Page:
A plaque remaining from the Big Apple Night Club at West 135th Street and Seventh Avenue in Harlem.

Above, a 1934 plaque from the Big Apple Night Club at West 135th Street and Seventh Avenue in Harlem. Discarded as trash in 2006.

Recent entries:
“A friend of wine is a friend of mine” (4/25)
“The first thing on my bucket list is to fill the bucket with wine” (4/24)
“I’m a wine enthusiast. The more wine I drink, the more enthusiastic I become” (4/24)
“Homemade with love. In other words, I licked the spoon and kept using it” (4/24)
“Uncork and unwind” (wine saying) (4/24)
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Entry from October 21, 2015
Bingo (game)

Entry in progress—B.P.

Wikipedia: Bingo (U.S.)
Bingo is a game of chance played with different randomly drawn numbers which players match against numbers that have been pre-printed on 5×5 cards.The cards may be printed on paper or card stock, or electronically represented, and are referred to as cards. Many versions conclude the game when the first person achieves a specified pattern from the drawn numbers. The winner is usually required to call out the word “Bingo!”, which alerts the other players and caller of a possible win. All wins are checked to make sure the person has not made a mistake before the win is officially confirmed at which time the prize is secured and a new game is begun. In this version of bingo, players compete against one another for the prize or jackpot.
(...)
History
The game of bingo can be traced back to a lottery game called “Il Giuoco del Lotto d’Italia” played in Italy in c.1530. By the eighteenth century, the game had matured, and in France, playing cards, tokens, the reading out of numbers had been added to the game. In the nineteenth century, Bingo was widely used in Germany for educational purposes to teach children spelling, animal names, and multiplication tables.

Le Lotto was then subsequently created by the French in 1778. This unique lotto variation featured 27 squares in a unique layout of three rows and nine columns. The numbers within the boxes ranged from 1 through 90. Only five squares within each row contained numbers which subsequently led to the design of modern day bingo.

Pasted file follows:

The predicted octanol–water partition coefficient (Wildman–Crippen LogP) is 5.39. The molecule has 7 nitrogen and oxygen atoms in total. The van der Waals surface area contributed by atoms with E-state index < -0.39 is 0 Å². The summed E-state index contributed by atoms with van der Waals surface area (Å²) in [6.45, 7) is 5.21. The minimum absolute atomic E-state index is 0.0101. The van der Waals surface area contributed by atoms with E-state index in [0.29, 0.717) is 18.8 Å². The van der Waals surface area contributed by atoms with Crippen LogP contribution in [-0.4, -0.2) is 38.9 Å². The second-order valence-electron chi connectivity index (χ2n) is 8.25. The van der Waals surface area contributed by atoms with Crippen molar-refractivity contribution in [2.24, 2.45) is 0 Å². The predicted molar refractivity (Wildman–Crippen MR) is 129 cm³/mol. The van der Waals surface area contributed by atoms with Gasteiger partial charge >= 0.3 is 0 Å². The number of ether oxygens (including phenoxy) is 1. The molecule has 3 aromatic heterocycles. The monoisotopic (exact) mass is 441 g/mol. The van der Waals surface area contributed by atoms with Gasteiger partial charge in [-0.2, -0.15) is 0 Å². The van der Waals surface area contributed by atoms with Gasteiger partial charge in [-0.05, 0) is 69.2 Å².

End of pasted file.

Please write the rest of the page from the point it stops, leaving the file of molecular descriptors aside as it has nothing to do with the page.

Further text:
Hugh J. Ward standardized the modern game at carnivals in and around the Pittsburgh and Western Pennsylvania areas in the early 1920s. He went on to copyright “Bingo"[citation needed] and author the rule book on it in 1933.

The game was further popularized when at a traveling carnival near Atlanta in December 1929, toy merchandiser Edwin Lowe noticed how engaged the players were of a “Beano” game using Ward’s rules and dried beans, a rubber stamp, and cardboard sheets. Lowe took the idea with him to 1930’s New York where he introduced the game to his friends. He conducted bingo games similar to the ones he had witnessed and Ward had standardized. His friends loved the game. One theory on the origin of the name is that one of his players made bingo history when she was so excited to have won that she yelled out “Bingo” instead of “Beano.” However, the word was used in Great Britain since the 1770s and had migrated to the Pittsburgh region at least a generation before Lowe’s 1930’s claim.

(Oxford English Dictionary)
bingo, n.
Etymology:  Of obscure origin, but compare bingo int.
A modern development of lotto n.1 (sense 1), often played in public halls, etc., for prizes. Also attrib.
1936 Time 21 Dec. 26/2 In many a U.S. Catholic diocese during the past few years the simple gambling game of bingo..has served as a prime money-raiser.
1949 N. Streatfeild Painted Garden vi. 57 Such heavenly things were happening on deck… There was a game called Bingo.

26 January 1936, New York (NY) Times, pg. XX10:
Other diversion include keno, bingo, “horse racing,” ping pong and the like.

23 May 1937, New York (NY) , pg. 170:
GAME OF BINGO
WINS FRIENDS
Derived from Lotto, It
Invades the Parlors

Posted by Barry Popik
New York CitySports/Games • Wednesday, October 21, 2015 • Permalink